The One Exercise That’ll Give You Huge Legs – Warning: Nobody Does It Because It’s Very Tough
If you want big, strong legs, you’ve got to put in the work. Specifically, you have to squat. And not just squat – you have to squat with weight. Then, when you get used to the weight, you have to add more weight.
After a while, you should see those quads starting to stand out. You might see that butt start to lift. And maybe that’ll be enough for you. But for those who want truly killer legs – the ones that might burst from your pants at any moment to head-lock somebody – you have to dig deeper and go harder.
The following exercise set will feel like it’s destroying your legs in the gym. But hey, what doesn’t kill your quads only makes them stronger. Or, at least, that’s the hope…
Say Hello To 20-Rep Squats
This will soon become your best friend and worst enemy. All you have to do is squat three times a week. One set of 20 reps – of your normal 8 to 12 rep max.
That means if you normally squat 100lbs twelve times and that’s all you can do, you’re about to do more. Each time, squat until failure. Then take a few deep breaths and do as many more as you can. As you go, take a little more time for rests in between sets.
- 8 reps – take two deep breaths
- 4 reps – three deep breaths
- 4 reps – four deep breaths
- 2 reps – four deep breaths
- 2 reps – done!
But, as you may have guessed already, you’re not really done.
Wait two days and let your legs recover, then add 5lbs to the bar and do it again. And again. For six weeks.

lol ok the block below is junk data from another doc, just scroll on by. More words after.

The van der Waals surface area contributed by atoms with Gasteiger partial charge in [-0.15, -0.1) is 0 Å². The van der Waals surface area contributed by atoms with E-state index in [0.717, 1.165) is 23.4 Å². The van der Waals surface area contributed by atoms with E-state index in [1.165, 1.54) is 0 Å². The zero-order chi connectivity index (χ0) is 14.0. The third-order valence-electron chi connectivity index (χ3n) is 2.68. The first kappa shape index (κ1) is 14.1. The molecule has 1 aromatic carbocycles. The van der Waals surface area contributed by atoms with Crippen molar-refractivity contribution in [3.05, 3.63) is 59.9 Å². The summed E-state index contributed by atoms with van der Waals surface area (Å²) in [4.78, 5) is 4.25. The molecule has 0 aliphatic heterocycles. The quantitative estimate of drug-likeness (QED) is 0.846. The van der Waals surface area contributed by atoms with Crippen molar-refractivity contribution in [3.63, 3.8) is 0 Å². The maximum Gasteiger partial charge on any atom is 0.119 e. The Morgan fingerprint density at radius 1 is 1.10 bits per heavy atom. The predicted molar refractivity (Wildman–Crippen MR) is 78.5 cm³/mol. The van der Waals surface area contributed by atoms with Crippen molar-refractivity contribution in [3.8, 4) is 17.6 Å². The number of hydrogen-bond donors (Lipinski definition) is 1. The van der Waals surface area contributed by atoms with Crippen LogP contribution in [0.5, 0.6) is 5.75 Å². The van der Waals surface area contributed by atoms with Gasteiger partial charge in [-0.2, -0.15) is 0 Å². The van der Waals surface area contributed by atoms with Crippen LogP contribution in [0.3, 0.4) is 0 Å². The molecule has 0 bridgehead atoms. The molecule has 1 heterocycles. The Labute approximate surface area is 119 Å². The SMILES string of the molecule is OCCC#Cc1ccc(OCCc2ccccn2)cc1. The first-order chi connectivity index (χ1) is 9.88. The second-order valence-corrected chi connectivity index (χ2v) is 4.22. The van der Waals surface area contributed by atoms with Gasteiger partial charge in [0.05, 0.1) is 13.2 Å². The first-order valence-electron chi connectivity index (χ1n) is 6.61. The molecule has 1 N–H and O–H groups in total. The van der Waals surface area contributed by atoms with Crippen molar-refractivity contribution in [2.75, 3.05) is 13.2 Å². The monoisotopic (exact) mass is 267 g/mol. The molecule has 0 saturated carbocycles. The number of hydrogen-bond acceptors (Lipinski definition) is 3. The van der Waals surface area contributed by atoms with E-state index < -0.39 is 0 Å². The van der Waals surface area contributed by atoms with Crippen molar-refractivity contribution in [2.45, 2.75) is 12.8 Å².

Why It Works
Your muscles are complex mechanisms. They’re made up of different fibers that work together to make your skeleton move and do things. Basically, slow-twitch fibers account for strength, and fast-twitch fibers help with endurance. Everyone has a different ratio of slow-twitch to fast-twitch fibers, based on factors like genetics and physical habits, and that ratio correlates to whether you respond better to heavy weight training or heavy rep training.
The good thing about the 20-Rep Squat program is that you don’t have to spend years discovering which works best for you.
The first few reps work the fast-twitch fibers of the leg muscles – and you need endurance to get through eight. Then, because we switch to less reps, the slow-twitch fibers are triggered. You need strength for only a short period to get through.
Every muscle fiber in your legs will be screaming and adjusting while building themselves up. Because you’re adding more weight each session, your muscles won’t hit any kind of plateau, and will continue to grow stronger and more defined.
Keep In Mind
This program isn’t for someone new to the game. It takes a while to get the hang of proper squat form, and really make sure you’re targeting the correct muscles. Improperly done, squats can ruin your knees and lower back. Work with a trainer for a few sessions to get some coaching on proper form if you can.
Always use a squat rack or have a spotter. If things get too intense, you’ll want to be rid of the weight quickly to avoid hurting yourself. Keep in mind this is a 20-rep set with small breathing breaks. Even if the last five reps are done one at a time, get the full 20 in.
It’s also important to warm up properly beforehand. Jumping rope or light jogging will help to warm up the leg muscles, and reduce the chances of injury. Be prepared for delayed onset muscle soreness, and if you find the program is destroying you, go ahead and take an extra day between sessions to recover. Always listen to your body.
Pay attention to your sleep and nutrition. Sleeping seven to nine hours a night – and making sure you’re eating well and supplementing – will help to speed up your recovery time and make that grueling session in the gym easier… a bit easier, at any rate.
The 20-Rep Squat is brutal. You’ll be drenched in sweat when you finish a session, and it’ll be tough to get out of bed every morning. But if you want Hercules’ legs, you’ve got to train like Hercules.